Pakistan has irrefutable evidence of Yadav crossing over into Balochistan from Iran. Pakistan would present the evidence to the world, if Iran decided to follow the Indian version. Pakistan has already handed over evidence regarding Yadav’s arrest to key world powers, including the US and UK, they have not yet responded; these powers had quickly responded when India approached them over the January 2 attack on Pathankot airbase, which in all probability was a false flag operation by Indian intelligence agencies.

Iran was the first country to recognise Pakistan after its independence. The two countries were members of Cento. Along with Turkey, the trio formed the RCD, which later evolved into ECO. The warmth and depth of ties between the two countries can be judged by the fact that during the 1965 war with India, Iran sided with Pakistan. It also helped quash the insurgency in Balochistan. During 2010 floods in Pakistan while appealing to Iranian public for helping flood effected people, Supreme leader broke-down into tears. Over the years Iran’s stance on Kashmir has become more favourable to Pakistan. Visit by Iranian President was very significant because of the emerging geopolitical situation in the region.

Imposition of sanctions on Iran because of the nuclear issue had limited the scope of trade between the two countries. The Iran-Pakistan-India (IPI) gas pipeline also became a casualty of tensions between the US and Iran, and India withdrew from the project. Pakistan could not construct the much-needed portion of the pipeline on its side due to the UN sanctions. Pakistan kept the project alive under difficult circumstances. Iran has urged Pakistan to build the IP gas pipeline section on its side as soon as possible. Pakistan needs gas from Iran and the lifting of the sanctions on Iran by the UN has also removed the hurdles in its way. China has also indicated its willingness to contribute to the construction of the pipeline. Pakistan should avail the opportunity.

In the backdrop of lifting of sanctions against Iran, the visit of the Iranian president provided a unique opportunity to transform relations between the two countries into a partnership of business and trade. The two countries signed six MoUs, which would boost their bilateral trade to $5billion within the next five years, from the current $1 billion mark. Iran must look forward to the removal of non-tariff barriers and Pakistan must set mechanism to purchase oil from Iran as well.

Both countries must understand each other’s importance. Pakistan and Iran are both intertwined and interdependent, sharing common grounds with similar strategic prospects and challenges. There are amazing opportunities existing between Pakistan and Iran, need is to exploit them for common good. Pakistan Iran relations are certainly not hinged on Yadav issue. As investigations by Pakistan and Iran conclude, both countries would soon come to a close on this matter. They would obviously put this behind and move forward on a path of enduring partnership.

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Dynamics of FATF listing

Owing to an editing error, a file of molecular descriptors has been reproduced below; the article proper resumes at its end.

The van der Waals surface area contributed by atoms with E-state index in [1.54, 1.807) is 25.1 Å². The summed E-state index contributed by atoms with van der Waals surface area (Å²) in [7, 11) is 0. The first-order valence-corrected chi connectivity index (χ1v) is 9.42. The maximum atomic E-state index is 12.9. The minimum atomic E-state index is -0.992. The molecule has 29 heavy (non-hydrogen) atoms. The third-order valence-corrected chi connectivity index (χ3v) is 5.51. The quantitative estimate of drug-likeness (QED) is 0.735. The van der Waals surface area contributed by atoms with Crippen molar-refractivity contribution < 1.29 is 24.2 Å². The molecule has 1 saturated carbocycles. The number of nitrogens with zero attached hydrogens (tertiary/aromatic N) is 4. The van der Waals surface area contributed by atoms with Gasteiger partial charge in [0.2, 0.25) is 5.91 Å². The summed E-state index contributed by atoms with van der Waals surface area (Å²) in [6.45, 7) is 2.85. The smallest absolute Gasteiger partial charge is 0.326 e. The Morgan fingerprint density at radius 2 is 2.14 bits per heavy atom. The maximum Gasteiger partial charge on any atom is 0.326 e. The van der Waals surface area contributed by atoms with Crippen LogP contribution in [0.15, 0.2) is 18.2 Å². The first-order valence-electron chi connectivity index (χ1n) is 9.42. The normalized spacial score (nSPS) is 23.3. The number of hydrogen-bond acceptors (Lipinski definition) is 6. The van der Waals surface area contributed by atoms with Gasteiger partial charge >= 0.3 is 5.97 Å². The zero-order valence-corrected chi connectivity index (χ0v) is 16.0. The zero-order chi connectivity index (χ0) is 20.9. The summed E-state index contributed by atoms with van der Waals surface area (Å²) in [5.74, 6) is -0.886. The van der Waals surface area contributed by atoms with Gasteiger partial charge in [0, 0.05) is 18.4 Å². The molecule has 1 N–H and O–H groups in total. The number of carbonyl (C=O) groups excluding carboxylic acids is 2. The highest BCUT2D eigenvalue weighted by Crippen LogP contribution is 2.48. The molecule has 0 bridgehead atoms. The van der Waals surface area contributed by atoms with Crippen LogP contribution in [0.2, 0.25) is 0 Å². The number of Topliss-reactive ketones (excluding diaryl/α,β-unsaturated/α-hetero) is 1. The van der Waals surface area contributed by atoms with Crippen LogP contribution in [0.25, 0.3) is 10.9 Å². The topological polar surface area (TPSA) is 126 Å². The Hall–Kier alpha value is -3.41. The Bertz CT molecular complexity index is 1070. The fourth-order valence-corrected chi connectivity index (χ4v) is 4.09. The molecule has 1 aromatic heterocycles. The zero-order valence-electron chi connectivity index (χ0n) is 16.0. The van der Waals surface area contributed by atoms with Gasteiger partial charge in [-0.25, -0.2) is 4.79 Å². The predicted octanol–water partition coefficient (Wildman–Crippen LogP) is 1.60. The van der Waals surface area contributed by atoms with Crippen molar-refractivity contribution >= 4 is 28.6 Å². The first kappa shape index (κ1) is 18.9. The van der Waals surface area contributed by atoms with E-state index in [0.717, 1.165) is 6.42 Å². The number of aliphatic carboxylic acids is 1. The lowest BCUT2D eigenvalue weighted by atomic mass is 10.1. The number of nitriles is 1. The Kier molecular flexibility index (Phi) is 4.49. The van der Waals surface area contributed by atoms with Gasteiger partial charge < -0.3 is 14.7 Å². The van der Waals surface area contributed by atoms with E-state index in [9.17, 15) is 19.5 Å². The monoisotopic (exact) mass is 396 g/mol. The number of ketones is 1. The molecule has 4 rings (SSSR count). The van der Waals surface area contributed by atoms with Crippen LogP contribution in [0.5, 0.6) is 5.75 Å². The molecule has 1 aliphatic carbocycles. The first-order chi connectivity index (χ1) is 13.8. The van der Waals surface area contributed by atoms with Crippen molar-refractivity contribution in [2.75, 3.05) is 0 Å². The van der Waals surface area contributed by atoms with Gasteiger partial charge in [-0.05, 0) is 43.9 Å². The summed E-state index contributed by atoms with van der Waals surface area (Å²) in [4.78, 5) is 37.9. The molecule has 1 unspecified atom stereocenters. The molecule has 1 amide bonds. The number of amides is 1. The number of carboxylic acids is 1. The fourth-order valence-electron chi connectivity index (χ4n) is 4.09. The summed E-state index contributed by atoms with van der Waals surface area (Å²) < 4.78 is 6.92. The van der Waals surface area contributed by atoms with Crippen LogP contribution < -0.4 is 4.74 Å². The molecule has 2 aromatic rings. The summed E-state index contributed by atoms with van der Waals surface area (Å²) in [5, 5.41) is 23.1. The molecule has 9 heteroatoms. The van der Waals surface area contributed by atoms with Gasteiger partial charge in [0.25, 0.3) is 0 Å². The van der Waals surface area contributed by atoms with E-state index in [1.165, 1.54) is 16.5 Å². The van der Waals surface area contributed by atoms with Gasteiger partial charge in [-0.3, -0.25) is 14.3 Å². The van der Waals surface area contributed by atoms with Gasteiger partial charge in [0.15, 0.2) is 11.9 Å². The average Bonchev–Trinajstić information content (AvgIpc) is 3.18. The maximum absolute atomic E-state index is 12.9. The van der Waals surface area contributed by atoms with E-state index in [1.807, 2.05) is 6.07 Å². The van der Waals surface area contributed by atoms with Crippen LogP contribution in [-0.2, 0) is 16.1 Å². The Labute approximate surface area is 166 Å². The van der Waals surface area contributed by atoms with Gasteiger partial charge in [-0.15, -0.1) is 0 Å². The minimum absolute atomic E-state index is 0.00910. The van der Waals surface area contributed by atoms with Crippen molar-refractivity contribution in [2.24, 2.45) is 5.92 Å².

Pakistan Focus Analysis. Indo-US anti-Pakistan nexus is so very obvious, both have in-chorus expressed their joy on Pakistan’s placement on grey list. Indian Express has reported that “India, US are one in saying Pakistan deserved to be demoted to anti-terror funding group's 'grey list’”. "India welcomes the decision of the Financial Action Task Force (FATF) to place Pakistan in its Compliance Document (grey list) for ICRG [International Cooperation review Group] monitoring," said India's ministry of external affairs. And; "outstanding counterterrorism deficiencies consistently raised by the Financial Action Task Force and [Pakistan] needs to take actions, including on the raising and moving of funds of UN-designated terrorist groups, a top US official said to news agency PTI”. Decision is politically motivated and is part of American strategy to pressurise Pakistan to settle some other scores. Pakistan has been placed among the jurisdictions (states) with strategic deficiencies: Ethiopia, Serbia, Sri Lanka, Syria, Trinidad and Tobago, Tunisia and Yemen. FATF has called upon these states to complete implementation of the action plans expeditiously and within the proposed timeframes, vowing to closely monitor the implementation. It was also agreed in February Plenary that an Action Plan would be negotiated between Pakistan and FATF members by June. This has been done. The FATF has formally placed Pakistan on the grey list due to ‘strategic deficiencies’ in its anti-money laundering and terrorism financing regime. The decision came despite Pakistan had demonstrated reasonable progress in three out of four major areas of FATF concerns. Pakistan’s team led by Finance Minister apprised the plenary about measures that Pakistan had taken to stop money laundering and strangling the terror financing. In prevailing World Order, nothing works better than American pressures. During February plenary, the US and the UK went out of their way to by-pass the standard FATF procedures and jointly arm twist the FATF for nominating Pakistan for the grey list in June, regardless of its February-June period effort and progress; they were also joined by France and Germany. Pakistan has undertaken to work towards effective implementation of the Action Plan, while staying in the grey list. A similar situation took place in 2011 when Pakistan was included in the grey list and was taken out in 2015 after it successfully implemented the Action Plan. There were tall claims that Pakistan was unlikely to be placed on the grey list of the global financial watchdog as the country had made enough progress to meet international anti-money laundering and terror financing standards, such euphoric environment had been created before and during the previous FATF plenary meeting as well. There is a need to float realistic expectations before such international events. FATF identifies jurisdictions with strategic AML/CFT deficiencies in its two public documents: FATF Public Statement (call for action)– commonly known as black list—and Improving Global AML/CFT Compliance— nick named as grey list. It is an on-going process; these lists are updated three times a year. Interestingly, FATF does not use grey list/blacklist terminologies. The ICRG of the APG had identified four key areas of concerns: deficiencies in the supervision of Anti-Money Laundering (AML) and Counter Terrorism Financing regimes; cross-border illicit movement of currency by terrorist groups; progress on terrorism financing investigation and prosecution; and implementation of the United Nations Security Council resolutions 1267 and 1373, for curbing terror financing. ICRG report has shown that Pakistan did show progress on three out of four major areas of concerns. Cross-border smuggling of cash was the only major area where Pakistan admitted deficiencies. Maximum number of conditions – nine to be precise – take into account the concerns of the UNSC resolutions, followed by eight commitments to address concerns regarding terrorism financing prosecution, four are about curbing currency movement across the border and five recommendations relate to improvement in the supervision mechanisms of banks and companies. Pakistan has undertaken to demonstrate that authorities are identifying cash couriers and enforcing controls on illicit movement of currency and understanding the risk of cash couriers being used for terrorism financing. Remember Ayan Ali case? And who protected her? Carrier is enjoying quality life abroad. Pakistan has made a “high-level political commitment to work with the FATF and APG to strengthen its Anti-money Laundering (AML)/Countering Financing of Terrorism (CFT) regime and to address its strategic counter-terrorist financing-related deficiencies,” according to FATF announcement. The FATF said Pakistan will also be demonstrating that remedial actions and sanctions are applied in cases of AML/CFT violations, and that these actions have an effect on AML/CFT compliance by financial institutions. “It will be demonstrating that competent authorities are cooperating and taking action to identify and take enforcement action against illegal money or value transfer services.” During the intervening period Pakistan government did strenuous hard work to plug the gaps. Ambitious laws were enacted. Finance ministry improved institutional mechanisms for handling anti-money laundering and countering financing terrorism issues. Coordination between the State Bank, Banking institutions and law enforcement agencies had also been strengthened to curb money laundering and terror financing. Pakistan has recently addressed issues raised by the FATF through a tax amnesty scheme, while Securities and Exchange Commission has issued Anti-Money Laundering and Countering Financing of Terrorism Regulations (2018). National Security Committee has also reaffirmed its commitment to cooperate with the FATF. Through its Action Plan, Pakistan has demonstrated to the world that it was ready to go an extra mile to curb money laundering. Pakistan will have to deliver on the first goal by January next year and complete all the 26 actions by September 2019,” it is indeed a tight schedule. One wonders whether Pakistan has requisite mechanisms in place to implement and steer such an ambitious plan. An expert assessment has it that though Pakistan’s inclusion in the grey list may hurt its image in the international landscape, its economic impact will not be as severe as being portrayed. This is because when Pakistan was part of the grey list/blacklist (2008-2015), it successfully approached multilateral bodies, floated international bonds and had international trades. Hopefully Pakistan will be able to come out or grey list in September 2019, however it must follow consistent economic policies to remain out of such trouble spots. Caretaker government would do a great service by forming a national commission to identify and punish all those responsible for letting the things reverse back after Pakistan’s previous journey to blacklist was over.